In restaurants around the country that serve ana yemekler (home cooking-style dishes), you’ll be able to find dishes of the traditional Turkish cuisine, full of delicious flavors and deeply nourishing.

Olive Oil

It can be hard to keep up with the latest trends when it comes to oils. A small amount of olive oil is good for a healthy heart, healthy skin, and hair. Turkish food is chiefly cooked and preserved in olive oil, even cakes are made with olive oil instead of butter! Olive oil has been shown to assist in lowering cholesterol, risk of diabetes, stroke, and possibly Alzheimer’s. Turkish food, even when substantial, has a lightness to it that might be attributed to olive oil (amongst other things). It’s delicate flavor leaves the produce to work their magic, making them enticing to the last bite.

The high number of antioxidants in olive oil might explain why Turks have such clear skin and long, luscious hair.

Vegetarian and Vegan

Turkish food has a high concentration of vegetarian and vegan dishes that can be eaten on their own, with rice or grains, or as an accompaniment to meat or fish. In times of celebration, a large crowd will gather together and enjoy lamb, beef, or sometimes fish, cooked very simply over coals or grilled. The vegetable and vegan olive oil dishes, grain salads, meze, and other accompaniments are typically made from fresh, seasonal produce and flavored liberally with fresh herbs. As olive oil has typically been easier to make and store (compared to butter), many dishes are naturally based on olive oil and are, therefore, vegan friendly.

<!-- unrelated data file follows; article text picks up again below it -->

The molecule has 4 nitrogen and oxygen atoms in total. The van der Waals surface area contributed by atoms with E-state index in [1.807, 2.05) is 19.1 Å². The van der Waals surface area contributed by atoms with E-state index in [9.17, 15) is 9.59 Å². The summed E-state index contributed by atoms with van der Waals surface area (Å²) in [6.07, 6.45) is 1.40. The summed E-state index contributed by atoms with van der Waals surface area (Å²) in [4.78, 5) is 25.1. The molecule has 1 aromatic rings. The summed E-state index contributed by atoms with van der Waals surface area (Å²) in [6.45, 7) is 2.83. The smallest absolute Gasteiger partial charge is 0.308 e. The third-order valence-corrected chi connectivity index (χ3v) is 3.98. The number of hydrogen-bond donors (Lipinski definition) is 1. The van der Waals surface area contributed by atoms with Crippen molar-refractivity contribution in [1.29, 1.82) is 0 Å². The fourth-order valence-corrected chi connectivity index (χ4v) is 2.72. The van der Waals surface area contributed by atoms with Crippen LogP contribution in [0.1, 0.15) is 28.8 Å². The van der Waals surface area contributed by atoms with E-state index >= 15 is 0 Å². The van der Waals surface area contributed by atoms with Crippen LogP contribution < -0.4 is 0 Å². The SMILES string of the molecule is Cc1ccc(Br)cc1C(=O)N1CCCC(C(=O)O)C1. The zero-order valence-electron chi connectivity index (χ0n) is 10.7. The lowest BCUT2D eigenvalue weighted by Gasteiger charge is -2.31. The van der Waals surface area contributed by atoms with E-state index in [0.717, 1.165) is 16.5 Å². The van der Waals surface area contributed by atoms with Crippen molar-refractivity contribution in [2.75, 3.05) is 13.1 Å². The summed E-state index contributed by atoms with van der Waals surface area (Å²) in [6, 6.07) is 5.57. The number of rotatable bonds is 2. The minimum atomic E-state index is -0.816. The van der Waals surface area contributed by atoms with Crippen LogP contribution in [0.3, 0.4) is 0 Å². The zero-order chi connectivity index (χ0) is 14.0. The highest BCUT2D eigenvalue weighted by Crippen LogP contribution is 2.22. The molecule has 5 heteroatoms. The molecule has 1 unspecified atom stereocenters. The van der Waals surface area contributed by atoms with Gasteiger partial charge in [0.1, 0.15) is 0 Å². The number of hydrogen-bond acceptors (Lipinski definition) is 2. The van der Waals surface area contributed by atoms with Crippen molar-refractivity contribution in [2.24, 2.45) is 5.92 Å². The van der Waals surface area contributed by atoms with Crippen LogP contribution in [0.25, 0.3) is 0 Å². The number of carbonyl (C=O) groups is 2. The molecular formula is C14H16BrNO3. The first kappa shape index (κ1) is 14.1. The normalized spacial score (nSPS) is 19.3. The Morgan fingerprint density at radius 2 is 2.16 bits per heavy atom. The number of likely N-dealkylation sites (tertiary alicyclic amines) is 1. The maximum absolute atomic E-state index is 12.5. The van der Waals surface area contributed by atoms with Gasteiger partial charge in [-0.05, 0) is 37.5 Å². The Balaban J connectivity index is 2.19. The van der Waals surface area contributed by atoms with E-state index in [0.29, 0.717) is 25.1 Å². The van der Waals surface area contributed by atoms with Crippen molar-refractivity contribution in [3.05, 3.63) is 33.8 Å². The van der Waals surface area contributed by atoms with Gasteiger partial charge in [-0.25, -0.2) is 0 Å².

Enjoyment

Food is an essential part of life, why not share it with loved ones and new acquaintances? Turkey is a truly hospitable, welcoming country. Nothing is more Turkish than coming together to share, joke, and laugh over an elaborately prepared meal. Across Turkey, there are a wide variety of regional specialties, making the best out of the fresh produce, wild and traditional herbs and spices, and locally produced olive oils.

We’re sure you’ll leave Turkey glowing from the inside out! After all, sharing freshly prepared food, flavored with fresh herbs and spices is surely the biggest health benefit anyone could wish for! 

MEDITERRANEAN CUISINE AND DIET

One of the most famous Turkish dietitians suggests following the “Mediterranean way of nutrition.” It is also known as the “planetary health diet.” Let’s learn more about it.

The planetary diet focuses on herbal resources. We know that to produce one kilogram of grain, it takes 1,500 liters of water, while a kilogram of meat needs 15,000 liters of water to produce. In order to protect nature, we need to focus our diet on herbal resources - at least half of our plate should be reserved for vegetables and fruits.

If you think there's no meat, no chicken, and no fish in this diet, you’re wrong. They are allowed to be consumed several times a week - with an average of 200 grams- while red meat consumption is allowed up to one steak per month and up to a maximum of 100 grams per week. You should also eat about 50 grams of nuts a day.

The consumption of beans, chickpeas, lentils, and other legumes from vegetable protein sources should be 75 grams per day.

In addition, you can drink 250 ml of milk as an animal nutrition source. Whole grains such as bread or rice are allowed (200-250 grams per day), while you can also consume 50 grams of starchy vegetables per day. Finally, you can consume 30 grams of sugar and about 4-5 spoons of liquid oil.